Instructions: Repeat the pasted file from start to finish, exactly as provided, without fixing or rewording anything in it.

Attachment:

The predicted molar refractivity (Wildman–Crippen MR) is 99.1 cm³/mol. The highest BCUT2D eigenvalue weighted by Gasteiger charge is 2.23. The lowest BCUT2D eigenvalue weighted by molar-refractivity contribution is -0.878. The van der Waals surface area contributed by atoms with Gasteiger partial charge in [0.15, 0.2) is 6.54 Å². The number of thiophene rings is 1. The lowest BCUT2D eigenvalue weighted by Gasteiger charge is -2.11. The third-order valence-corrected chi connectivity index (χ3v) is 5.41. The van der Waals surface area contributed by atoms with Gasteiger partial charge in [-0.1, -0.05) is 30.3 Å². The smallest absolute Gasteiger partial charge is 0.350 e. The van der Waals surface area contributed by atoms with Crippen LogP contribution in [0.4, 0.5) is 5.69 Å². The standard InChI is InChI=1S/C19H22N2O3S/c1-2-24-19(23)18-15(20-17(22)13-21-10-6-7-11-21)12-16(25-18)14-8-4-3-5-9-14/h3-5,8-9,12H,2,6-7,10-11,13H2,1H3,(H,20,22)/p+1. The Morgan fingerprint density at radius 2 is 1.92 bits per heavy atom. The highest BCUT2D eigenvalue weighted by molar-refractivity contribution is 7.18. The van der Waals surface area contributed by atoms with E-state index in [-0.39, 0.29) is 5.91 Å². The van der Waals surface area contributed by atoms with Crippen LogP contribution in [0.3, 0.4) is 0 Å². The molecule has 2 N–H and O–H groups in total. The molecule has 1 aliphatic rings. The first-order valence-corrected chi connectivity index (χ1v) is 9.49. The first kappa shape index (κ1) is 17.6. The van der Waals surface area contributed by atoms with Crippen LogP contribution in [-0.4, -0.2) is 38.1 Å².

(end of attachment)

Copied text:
The predicted molar refractivity (Wildman–Crippen MR) is 99.1 cm³/mol. The highest BCUT2D eigenvalue weighted by Gasteiger charge is 2.23. The lowest BCUT2D eigenvalue weighted by molar-refractivity contribution is -0.878. The van der Waals surface area contributed by atoms with Gasteiger partial charge in [0.15, 0.2) is 6.54 Å². The number of thiophene rings is 1. The lowest BCUT2D eigenvalue weighted by Gasteiger charge is -2.11. The third-order valence-corrected chi connectivity index (χ3v) is 5.41. The van der Waals surface area contributed by atoms with Gasteiger partial charge in [-0.1, -0.05) is 30.3 Å². The smallest absolute Gasteiger partial charge is 0.350 e. The van der Waals surface area contributed by atoms with Crippen LogP contribution in [0.4, 0.5) is 5.69 Å². The standard InChI is InChI=1S/C19H22N2O3S/c1-2-24-19(23)18-15(20-17(22)13-21-10-6-7-11-21)12-16(25-18)14-8-4-3-5-9-14/h3-5,8-9,12H,2,6-7,10-11,13H2,1H3,(H,20,22)/p+1. The Morgan fingerprint density at radius 2 is 1.92 bits per heavy atom. The highest BCUT2D eigenvalue weighted by molar-refractivity contribution is 7.18. The van der Waals surface area contributed by atoms with E-state index in [-0.39, 0.29) is 5.91 Å². The van der Waals surface area contributed by atoms with Crippen LogP contribution in [0.3, 0.4) is 0 Å². The molecule has 2 N–H and O–H groups in total. The molecule has 1 aliphatic rings. The first-order valence-corrected chi connectivity index (χ1v) is 9.49. The first kappa shape index (κ1) is 17.6. The van der Waals surface area contributed by atoms with Crippen LogP contribution in [-0.4, -0.2) is 38.1 Å².